Culinary Trails in the United States
Elizabeth and Andy Beyer’s drive along California’s Sonoma Valley Wine Trail was a lifelong dream. They satisfied their love for the beverage during tastings at favorite vineyards. It was food that tempted Mary and Roger Nicholson to visit Louisiana’s Cajun Bayou. They sampled traditional dishes like fresh-from-the-sea food and lip-smacking desserts.
A taste for history prompted Linda Thomas and Harry Palmer to explore the First State National Historical Park in Delaware. Sites there bring to life chapters of the state’s, and country’s, history.
Many people follow some of the 300 or so wine trails in the United States, combining treats for their palate with excursions to towns and through scenic countryside. Fewer know that many other routes provide introductions to interests ranging from covered bridges to civil rights, and from berries to bourbon.
The Cajun Bayou Food Trail celebrates the area’s rich gastronomic culture. Stops include restaurants that serve favorites like gumbo, jambalaya and pecan pralines. Some family-run eateries follow recipes that have been passed down for generations. (For more information log onto lacajunbayou.com.)
Part of the First State National Historical Park’s story deals with the diversity of European immigrants who settled the area. Dutch, Swedes, Finns, English and Germans created a melting pot of cultures.
Old Swedes’ Church was built in 1698-1699 using bricks that served as ballast in ships that brought colonists from Sweden. From 1732 to 1777, Delaware’s colonial assembly met in the New Castle Court House.
The John Dickinson Plantation (1740) was the boyhood home of the primary author of the Articles of Confederation and one of the drafters of the U.S. Constitution. The surrounding fields were used for growing tobacco and grain. (nps.gov/frst)
The Dickinson Plantation isn’t the only trail location where food is part of the story. Restaurants along the Oyster Trail in Gulf Shores and Orange Beach, Alabama serve bivalves in traditional ways as well as a wide choice of imaginative offerings including barbequed, fire roasted, Alfredo-style and in ceviche.
Variety of a different kind greets visitors to the Fields of Gold Farm Trail in Virginia’s Shenandoah Valley. People may stroll through a farmers’ market, tour a working spread, feast at field-to-table restaurants and pick their own fruit at an orchard.
Fresh-picked fruit also is sold at 28 stands located along the Hood River County Fruit Loop at the foot of Majestic Mt. Hood in Oregon. The 35-mile trail passes through forests, farmlands and orchards. Vendors also offer flowers, pies and homemade jam.
Berries are used in a very different way in Surry County, North Carolina. The Surry Sonker Trail connects places – including a bakery, general store and winery – which serve that strangely named dessert.
It’s believed that the treat was created in the early 1800s by homemakers seeking ways to stretch the use of fruit, or use it before it rotted. Recipes include fruit sweetened with sugar, molasses and other ingredients blended into unshaped dough, so like snowflakes no two are exactly alike.
Where there’s food there often are beverages, and the birthplace of one is acclaimed along the Kentucky Bourbon Trail. Guests visit a distillery that chars barrels to add flavor and another which allows visitors to pick their own bottle off the assembly line. There also are opportunities to treat your taste buds to unique offerings like bourbon truffles.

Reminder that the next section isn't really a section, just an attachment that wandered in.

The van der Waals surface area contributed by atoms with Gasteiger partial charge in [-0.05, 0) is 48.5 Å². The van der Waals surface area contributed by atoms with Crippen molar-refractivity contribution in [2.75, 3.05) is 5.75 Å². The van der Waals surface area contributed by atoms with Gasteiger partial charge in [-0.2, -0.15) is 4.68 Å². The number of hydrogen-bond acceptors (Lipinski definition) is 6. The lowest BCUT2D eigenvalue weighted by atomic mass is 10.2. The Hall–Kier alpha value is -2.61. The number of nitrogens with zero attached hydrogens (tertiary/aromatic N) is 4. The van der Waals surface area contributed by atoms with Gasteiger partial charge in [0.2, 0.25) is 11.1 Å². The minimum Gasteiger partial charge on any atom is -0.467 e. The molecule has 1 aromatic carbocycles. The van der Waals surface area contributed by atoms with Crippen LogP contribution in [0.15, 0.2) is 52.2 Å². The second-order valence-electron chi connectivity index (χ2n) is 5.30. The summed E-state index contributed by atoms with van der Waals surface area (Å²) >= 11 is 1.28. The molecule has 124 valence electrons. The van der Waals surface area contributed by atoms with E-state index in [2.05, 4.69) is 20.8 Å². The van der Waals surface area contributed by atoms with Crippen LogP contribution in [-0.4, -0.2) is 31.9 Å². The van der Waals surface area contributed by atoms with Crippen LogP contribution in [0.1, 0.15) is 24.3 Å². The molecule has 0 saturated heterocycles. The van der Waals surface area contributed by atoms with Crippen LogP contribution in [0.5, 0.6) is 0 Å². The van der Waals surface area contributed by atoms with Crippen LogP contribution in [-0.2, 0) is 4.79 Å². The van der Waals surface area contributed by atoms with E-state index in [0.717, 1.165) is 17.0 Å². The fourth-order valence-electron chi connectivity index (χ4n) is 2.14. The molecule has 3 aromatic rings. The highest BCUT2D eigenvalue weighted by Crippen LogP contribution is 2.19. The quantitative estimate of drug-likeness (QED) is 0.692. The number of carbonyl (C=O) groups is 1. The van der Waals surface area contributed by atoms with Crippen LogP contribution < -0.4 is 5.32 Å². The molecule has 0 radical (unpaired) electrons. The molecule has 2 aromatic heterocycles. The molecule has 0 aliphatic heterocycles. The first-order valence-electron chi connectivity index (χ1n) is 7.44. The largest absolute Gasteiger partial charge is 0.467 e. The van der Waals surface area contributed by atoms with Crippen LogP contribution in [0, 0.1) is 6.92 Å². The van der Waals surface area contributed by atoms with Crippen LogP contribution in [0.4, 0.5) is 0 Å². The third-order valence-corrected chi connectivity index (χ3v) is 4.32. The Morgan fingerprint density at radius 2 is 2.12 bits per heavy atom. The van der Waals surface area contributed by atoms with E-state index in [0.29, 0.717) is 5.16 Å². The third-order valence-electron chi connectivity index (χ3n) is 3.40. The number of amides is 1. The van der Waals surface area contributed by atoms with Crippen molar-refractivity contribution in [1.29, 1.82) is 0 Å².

Those who prefer the word “soft” before their drink may follow the “Coca-Cola Trail.” Places related to that popular beverage are described in a book of the same name, which can serve as a guide to museums, historic bottling plants and other destinations around the country.
The story began in Vicksburg, C where “Coke” was first bottled in 1894. Other stops can include the Dawson & Stevens Diner in Grayling, Michigan, which doubles as a Coca-Cola museum; a former bottling plant in Los Angeles that was built to resemble an ocean liner, and outdoor “ghost signs” advertising Coke that were painted decades ago and have been refurbished.
Some states double down on the trails concept. For example, Maine has a Sculpture Trail that leads to 34 outdoor art works located along 273 miles of its coastline; a Thoreau-Wabanaki Trail, which includes canoe routes the author followed during trips to that state, and a Freedom Trail in Portland that leads to sites associated with the Underground Railroad and the anti-slavery movement.
Ohio also touts a choice of tantalizing trails. They include routes which focus upon interests as diverse as ghosts, covered bridges, ice cream and donuts.
Given the love of nature by many residents of Oregon, it’s not surprising that among trails within its borders are paths for hiking and biking, seeing wildlife and wild flowers. Most famous is a stretch of the Oregon Trail, the historic route that began in Missouri which an estimated 400,000 farmers, ranchers and others followed in their quest for a new life.
Other pages of the past are turned during drives to see “quilt blocks” that adorn the sides of 60 barns in Oregon’s Tualatin Valley. Some designs on the eight-by-eight-foot wooden slabs resemble traditional quilt patterns, while others display crops or animals, or relate to the farm family’s history.
From seafood to sweets, berries to beverages, it’s possible that somewhere in the country there’s a trail focused upon a favorite interest of yours.